There was indeed a caste system in Maycomb, but to my mind it worked this way: the older citizens, the present generation of people who had lived side by side for years and years, were utterly predictable to one another: they took for granted attitudes, character shadings, even gestures, as having been repeated in each generation and refined by time. Thus the dicta No Crawford Minds His Own Business, Every Third Merriweather Is Morbid, The Truth Is Not in the Delafields, All the Bufords Walk Like That, were simply guides to daily living: never take a check from a Delafield without a discreet call to the bank; Miss Maudie Atkinson’s shoulder stoops because she was a Buford; if Mrs. Grace Merriweather sips gin out of Lydia E. Pinkham bottles it’s nothing unusual — her mother did the same.
Aunt Alexandra fitted into the world of Maycomb like a hand into a glove, but never into the world of Jem and me. I so often wondered how she could be Atticus’s and Uncle Jack’s sister that I revived half-remembered tales of changelings and mandrake roots that Jem had spun long ago.
These were abstract speculations for the first month of her stay, as she had little to say to Jem or me, and we saw her only at mealtimes and at night before we went to bed. It was summer and we were outdoors. Of course some afternoons when I would run inside for a drink of water, I would find the livingroom overrun with Maycomb ladies, sipping, whispering, fanning, and I would be called: “Jean Louise, come speak to these ladies.”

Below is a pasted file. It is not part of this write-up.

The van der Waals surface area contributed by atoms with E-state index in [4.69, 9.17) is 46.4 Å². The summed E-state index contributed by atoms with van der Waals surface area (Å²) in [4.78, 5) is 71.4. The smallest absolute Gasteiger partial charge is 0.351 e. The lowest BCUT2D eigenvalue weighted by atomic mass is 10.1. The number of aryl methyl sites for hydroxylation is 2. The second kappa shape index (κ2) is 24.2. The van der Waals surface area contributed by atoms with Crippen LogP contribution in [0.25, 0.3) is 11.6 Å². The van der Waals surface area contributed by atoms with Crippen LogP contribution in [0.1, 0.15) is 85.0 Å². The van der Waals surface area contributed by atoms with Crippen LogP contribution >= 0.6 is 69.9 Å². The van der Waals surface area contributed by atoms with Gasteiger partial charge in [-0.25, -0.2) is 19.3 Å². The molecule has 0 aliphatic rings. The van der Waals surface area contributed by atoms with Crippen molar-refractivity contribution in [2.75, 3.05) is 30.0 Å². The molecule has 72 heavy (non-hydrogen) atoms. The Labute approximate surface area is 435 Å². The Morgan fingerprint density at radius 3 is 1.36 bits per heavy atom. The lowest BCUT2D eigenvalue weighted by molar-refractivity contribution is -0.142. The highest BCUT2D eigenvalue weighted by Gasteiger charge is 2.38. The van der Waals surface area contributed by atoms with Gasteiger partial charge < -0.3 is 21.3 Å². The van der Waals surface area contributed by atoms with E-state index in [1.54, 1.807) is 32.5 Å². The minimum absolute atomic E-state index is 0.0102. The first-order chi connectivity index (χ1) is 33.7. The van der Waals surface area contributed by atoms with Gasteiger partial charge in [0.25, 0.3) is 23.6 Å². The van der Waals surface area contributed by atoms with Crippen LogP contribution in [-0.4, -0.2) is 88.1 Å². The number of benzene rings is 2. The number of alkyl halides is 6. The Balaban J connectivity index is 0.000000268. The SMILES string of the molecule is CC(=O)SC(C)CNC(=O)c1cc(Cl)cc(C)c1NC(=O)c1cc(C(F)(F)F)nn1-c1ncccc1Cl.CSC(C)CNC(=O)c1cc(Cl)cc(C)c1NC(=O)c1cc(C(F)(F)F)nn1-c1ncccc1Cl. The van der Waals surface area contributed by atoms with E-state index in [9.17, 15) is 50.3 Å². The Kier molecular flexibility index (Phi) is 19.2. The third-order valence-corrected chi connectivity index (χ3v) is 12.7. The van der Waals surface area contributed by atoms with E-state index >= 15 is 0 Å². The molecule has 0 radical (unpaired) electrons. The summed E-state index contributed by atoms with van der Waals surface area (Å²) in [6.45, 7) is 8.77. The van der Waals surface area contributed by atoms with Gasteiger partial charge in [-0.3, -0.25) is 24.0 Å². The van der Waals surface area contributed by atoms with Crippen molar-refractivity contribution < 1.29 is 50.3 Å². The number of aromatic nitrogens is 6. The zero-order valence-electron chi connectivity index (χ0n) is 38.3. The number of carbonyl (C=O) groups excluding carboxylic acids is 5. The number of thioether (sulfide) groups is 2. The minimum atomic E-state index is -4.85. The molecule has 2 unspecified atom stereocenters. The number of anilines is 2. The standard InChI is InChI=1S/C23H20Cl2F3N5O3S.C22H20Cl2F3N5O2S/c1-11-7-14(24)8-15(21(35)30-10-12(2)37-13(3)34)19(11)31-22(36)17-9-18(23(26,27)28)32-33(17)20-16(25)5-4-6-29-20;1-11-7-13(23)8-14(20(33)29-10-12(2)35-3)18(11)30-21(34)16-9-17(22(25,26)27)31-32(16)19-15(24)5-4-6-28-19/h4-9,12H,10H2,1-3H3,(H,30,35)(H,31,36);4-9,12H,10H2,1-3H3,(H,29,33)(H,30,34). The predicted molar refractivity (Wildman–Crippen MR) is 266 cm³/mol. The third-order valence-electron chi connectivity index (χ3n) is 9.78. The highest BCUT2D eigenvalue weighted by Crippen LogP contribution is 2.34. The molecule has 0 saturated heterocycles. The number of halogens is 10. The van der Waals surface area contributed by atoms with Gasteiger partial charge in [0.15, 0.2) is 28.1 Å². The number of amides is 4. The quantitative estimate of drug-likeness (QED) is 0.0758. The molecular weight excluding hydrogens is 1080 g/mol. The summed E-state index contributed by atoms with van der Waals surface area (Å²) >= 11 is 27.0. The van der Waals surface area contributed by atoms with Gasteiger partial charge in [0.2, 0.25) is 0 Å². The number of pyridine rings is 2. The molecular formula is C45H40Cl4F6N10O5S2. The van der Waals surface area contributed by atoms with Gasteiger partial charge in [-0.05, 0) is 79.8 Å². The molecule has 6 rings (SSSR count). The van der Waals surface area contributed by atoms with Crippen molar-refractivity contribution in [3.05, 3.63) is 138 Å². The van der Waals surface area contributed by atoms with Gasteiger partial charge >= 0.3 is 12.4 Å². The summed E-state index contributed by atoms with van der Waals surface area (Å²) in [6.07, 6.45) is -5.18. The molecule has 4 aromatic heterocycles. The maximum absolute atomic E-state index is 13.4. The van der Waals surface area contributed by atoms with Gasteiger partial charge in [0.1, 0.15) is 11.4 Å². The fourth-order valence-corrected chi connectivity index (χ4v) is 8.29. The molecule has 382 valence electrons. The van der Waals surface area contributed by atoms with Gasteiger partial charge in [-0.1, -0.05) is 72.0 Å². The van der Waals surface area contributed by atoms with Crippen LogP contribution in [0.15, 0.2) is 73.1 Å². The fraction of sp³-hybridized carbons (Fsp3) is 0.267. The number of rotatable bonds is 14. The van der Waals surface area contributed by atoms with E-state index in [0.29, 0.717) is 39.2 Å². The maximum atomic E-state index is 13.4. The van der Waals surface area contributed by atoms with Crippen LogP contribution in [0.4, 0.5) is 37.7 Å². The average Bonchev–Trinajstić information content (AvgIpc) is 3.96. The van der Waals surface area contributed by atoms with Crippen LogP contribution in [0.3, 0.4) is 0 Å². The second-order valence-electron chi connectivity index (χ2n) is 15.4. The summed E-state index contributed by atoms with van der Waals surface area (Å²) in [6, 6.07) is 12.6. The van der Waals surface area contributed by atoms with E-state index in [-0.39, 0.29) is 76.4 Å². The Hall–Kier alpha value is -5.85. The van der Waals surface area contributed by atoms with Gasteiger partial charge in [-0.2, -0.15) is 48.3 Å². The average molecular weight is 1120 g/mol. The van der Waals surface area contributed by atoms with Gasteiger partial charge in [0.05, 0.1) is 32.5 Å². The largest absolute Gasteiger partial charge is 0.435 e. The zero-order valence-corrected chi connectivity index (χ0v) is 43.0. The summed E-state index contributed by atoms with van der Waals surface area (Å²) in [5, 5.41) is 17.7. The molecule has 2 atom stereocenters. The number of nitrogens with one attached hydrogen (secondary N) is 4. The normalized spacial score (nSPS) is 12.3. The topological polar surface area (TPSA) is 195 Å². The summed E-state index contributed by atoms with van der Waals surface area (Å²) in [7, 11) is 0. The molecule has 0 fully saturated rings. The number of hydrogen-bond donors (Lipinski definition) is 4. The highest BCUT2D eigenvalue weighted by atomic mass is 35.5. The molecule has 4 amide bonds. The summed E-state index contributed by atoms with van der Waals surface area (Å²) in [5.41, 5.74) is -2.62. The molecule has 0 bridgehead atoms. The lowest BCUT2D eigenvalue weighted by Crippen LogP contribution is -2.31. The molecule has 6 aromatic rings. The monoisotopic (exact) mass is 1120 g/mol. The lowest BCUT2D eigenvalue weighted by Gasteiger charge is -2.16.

When I appeared in the doorway, Aunty would look as if she regretted her request; I was usually mud-splashed or covered with sand.
“Speak to your Cousin Lily,” she said one afternoon, when she had trapped me in the hall.
“Who?” I said.
“Your Cousin Lily Brooke,” said Aunt Alexandra.
“She our cousin? I didn’t know that.”
Aunt Alexandra managed to smile in a way that conveyed a gentle apology to Cousin Lily and firm disapproval to me. When Cousin Lily Brooke left I knew I was in for it.
It was a sad thing that my father had neglected to tell me about the Finch Family, or to install any pride into his children. She summoned Jem, who sat warily on the sofa beside me. She left the room and returned with a purple-covered book on which
“Your cousin wrote this,” said Aunt Alexandra. “He was a beautiful character.”
Jem examined the small volume. “Is this the Cousin Joshua who was locked up for so long?”
Aunt Alexandra said, “How did you know that?”
“Why, Atticus said he went round the bend at the University. Said he tried to shoot the president. Said Cousin Joshua said he wasn’t anything but a sewer-inspector and tried to shoot him with an old flintlock pistol, only it just blew up in his hand. Atticus said it cost the family five hundred dollars to get him out of that one—”
Aunt Alexandra was standing stiff as a stork. “That’s all,” she said. “We’ll see about this.”
Before bedtime I was in Jem’s room trying to borrow a book, when Atticus knocked and entered. He sat on the side of Jem’s bed, looked at us soberly, then he grinned.
“Er — h’rm,” he said. He was beginning to preface some things he said with a throaty noise, and I thought he must at last be getting old, but he looked the same. “I don’t exactly know how to say this,” he began.